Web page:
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We at Bio-Synthesis routinely use fluorenylmethyloxycarbonyl chloride (Fmoc-Cl) based solid phase peptide synthesis (SPPS) chemistry for the automated synthesis of peptides. We also use solution phase peptide synthesis in cases where a more complex peptide synthesis approach is needed.
Improvements made in automated Fmoc-solid phase peptide synthesis (SPPS) during recent years now allows scientists, researchers and peptide companies to routinely assemble synthetic peptides containing 100 amino acids or more within the polypeptide chain. The Fmoc-solid phase peptide synthesis approach enables the synthesis of peptides, by coupling the carboxyl group of the incoming amino acid to the N-terminus of the growing peptide chain.
Because amino acids have multiple reactive groups, to facilitate peptide formation with minimal side reactions, amino acids with special protecting groups are used to avoid side reactions. These side reactions can reduce the length of the synthesized peptide and prevent nonspecific side reactions during synthesis. Commonly used side chain protection groups are the benzyl (Bzl) and tert-butyl (tBu) group. However, the use of a specific protecting group selected during the solid phase peptide synthesis for a given peptide can vary depending on the peptide sequence and the type of N-terminal protection employed.
Side protecting groups are also known as "permanent" protecting groups, because they can withstand multiple cycles of chemical treatment during each synthesis cycle. However, they can be selectively removed using special chemical treatment after the completed synthesis. During SPPS, the N-termini of amino acids are protected by groups that "temporarily" block the amino group with a specific protecting group. After successful coupling of the incoming Fmoc-amino acid during a cycle of the Fmoc-solid phase peptide synthesis or Fmoc-SPPS the Fmoc protecting group can be easily removed to allow peptide bond formation during the next cycle.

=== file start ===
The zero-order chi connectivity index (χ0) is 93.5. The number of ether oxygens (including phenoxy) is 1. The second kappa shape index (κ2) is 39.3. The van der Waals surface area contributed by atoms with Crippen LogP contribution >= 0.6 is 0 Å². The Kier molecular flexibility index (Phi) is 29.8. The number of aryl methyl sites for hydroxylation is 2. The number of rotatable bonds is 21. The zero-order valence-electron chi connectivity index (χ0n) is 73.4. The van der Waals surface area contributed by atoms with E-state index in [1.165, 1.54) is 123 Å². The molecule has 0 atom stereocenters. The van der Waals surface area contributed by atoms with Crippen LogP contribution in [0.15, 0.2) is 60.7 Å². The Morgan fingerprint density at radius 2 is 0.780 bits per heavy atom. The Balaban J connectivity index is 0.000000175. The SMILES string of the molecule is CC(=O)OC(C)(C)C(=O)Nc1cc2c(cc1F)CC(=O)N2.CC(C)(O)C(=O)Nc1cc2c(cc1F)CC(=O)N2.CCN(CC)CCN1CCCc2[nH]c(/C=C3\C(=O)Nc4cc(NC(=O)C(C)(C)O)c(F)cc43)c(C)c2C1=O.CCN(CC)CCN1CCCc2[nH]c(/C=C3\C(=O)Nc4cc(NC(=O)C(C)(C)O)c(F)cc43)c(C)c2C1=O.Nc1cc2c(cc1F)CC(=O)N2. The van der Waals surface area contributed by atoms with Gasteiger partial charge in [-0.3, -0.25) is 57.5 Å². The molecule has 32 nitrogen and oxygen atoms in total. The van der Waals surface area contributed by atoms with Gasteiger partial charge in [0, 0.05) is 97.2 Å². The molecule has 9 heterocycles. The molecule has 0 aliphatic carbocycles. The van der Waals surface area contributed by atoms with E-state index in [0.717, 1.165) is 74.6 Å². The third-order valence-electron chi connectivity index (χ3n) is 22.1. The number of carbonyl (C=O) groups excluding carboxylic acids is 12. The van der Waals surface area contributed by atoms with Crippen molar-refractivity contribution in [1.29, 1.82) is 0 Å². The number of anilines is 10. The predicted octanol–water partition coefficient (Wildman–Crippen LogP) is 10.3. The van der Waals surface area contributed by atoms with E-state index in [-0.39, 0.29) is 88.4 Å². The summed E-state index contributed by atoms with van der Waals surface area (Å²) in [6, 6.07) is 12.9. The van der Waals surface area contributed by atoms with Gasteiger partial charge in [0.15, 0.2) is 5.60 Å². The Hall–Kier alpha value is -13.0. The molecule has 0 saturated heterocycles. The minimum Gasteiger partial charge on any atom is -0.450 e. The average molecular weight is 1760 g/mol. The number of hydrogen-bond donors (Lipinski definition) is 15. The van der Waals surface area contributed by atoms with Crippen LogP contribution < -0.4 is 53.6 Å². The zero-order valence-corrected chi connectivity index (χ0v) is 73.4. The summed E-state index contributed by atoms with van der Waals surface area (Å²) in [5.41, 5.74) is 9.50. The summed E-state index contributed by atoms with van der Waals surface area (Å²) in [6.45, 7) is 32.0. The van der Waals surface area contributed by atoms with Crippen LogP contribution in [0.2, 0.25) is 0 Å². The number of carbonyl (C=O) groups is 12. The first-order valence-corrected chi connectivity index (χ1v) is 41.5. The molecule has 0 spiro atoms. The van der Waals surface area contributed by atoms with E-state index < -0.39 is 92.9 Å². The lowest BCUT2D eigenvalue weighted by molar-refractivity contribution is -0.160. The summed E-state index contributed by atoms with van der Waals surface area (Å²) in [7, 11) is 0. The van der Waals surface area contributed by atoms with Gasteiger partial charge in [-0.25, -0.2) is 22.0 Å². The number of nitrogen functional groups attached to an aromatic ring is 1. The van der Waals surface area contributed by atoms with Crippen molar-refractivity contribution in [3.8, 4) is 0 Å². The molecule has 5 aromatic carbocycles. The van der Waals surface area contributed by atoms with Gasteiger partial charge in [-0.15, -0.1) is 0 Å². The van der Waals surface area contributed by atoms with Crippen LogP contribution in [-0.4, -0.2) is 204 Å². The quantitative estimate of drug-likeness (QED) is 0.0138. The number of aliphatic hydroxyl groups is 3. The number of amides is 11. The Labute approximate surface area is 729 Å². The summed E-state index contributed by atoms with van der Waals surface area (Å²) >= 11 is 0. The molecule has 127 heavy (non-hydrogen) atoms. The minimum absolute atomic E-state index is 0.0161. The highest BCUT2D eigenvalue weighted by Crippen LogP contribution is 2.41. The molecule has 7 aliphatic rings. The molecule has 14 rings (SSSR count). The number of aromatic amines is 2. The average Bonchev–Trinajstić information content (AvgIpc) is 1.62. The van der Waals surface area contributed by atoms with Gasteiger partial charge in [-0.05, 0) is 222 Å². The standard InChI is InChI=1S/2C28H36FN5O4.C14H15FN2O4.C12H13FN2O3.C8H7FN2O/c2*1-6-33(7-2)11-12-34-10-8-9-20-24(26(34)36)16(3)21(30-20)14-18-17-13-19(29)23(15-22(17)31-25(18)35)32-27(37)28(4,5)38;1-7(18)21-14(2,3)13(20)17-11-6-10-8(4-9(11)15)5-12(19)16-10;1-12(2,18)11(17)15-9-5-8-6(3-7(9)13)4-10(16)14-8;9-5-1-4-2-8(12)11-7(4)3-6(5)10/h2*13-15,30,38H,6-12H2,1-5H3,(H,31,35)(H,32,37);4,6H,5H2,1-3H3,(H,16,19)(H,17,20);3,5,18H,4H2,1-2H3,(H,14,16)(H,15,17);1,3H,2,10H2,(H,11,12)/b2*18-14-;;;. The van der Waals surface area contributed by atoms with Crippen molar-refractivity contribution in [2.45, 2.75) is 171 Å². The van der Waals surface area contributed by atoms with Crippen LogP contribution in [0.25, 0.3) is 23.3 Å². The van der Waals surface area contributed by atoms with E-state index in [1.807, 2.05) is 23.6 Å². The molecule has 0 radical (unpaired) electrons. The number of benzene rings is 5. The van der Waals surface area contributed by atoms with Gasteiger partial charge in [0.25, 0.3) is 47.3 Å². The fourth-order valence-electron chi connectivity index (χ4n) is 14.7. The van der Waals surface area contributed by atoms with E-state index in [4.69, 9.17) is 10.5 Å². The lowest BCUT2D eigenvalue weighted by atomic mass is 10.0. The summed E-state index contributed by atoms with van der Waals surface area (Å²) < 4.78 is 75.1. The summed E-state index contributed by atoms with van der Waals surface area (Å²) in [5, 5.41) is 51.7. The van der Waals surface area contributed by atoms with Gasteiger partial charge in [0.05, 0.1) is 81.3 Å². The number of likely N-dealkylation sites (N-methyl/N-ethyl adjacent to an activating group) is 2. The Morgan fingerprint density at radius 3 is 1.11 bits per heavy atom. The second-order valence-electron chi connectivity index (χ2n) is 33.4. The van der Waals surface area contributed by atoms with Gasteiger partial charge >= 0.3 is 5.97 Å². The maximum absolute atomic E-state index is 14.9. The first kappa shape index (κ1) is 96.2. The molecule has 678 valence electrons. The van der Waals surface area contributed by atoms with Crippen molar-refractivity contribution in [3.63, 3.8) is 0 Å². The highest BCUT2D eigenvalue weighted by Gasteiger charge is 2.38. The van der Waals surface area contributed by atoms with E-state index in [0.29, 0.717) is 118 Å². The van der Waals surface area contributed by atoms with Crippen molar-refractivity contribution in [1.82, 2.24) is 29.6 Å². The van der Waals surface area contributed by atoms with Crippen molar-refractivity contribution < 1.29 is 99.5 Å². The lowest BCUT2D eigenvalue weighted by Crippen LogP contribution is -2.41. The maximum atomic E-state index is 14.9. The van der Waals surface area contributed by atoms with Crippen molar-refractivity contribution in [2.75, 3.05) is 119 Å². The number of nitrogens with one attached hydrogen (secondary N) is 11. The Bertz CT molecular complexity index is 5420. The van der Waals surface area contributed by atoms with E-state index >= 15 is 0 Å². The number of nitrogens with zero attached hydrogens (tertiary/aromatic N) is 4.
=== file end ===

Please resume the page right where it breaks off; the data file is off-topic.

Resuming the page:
Two common N-terminal protecting groups are: tert-butoxycarbonyl (Boc) and fluorenylmethyloxycarbonyl chloride (Fmoc). Each of these two groups has distinct characteristics that determine their use. The Boc protecting group requires a moderately strong acid such as trifluoracetic acid (TFA) to be removed from the newly added amino acid, while the Fmoc protecting group is a base-labile protecting group that is removed with a mild base such as piperidine.
Because multiple protecting groups are normally used in peptide synthesis, it is evident that these groups must be compatible to allow deprotection of distinct protecting groups, while not affecting other protecting groups. This is called an orthogonal protecting and deprotecting strategy, which allows matching of protecting groups so that deprotection of one protecting group does not affect the stability of the other groups. Because N-terminal deprotection occurs continuously during solid phase peptide synthesis, protecting schemes have been established in which the different types of side chain protecting groups (Bzl or tBu) are matched to either Boc or Fmoc SPPS, respectively, for optimized deprotection.
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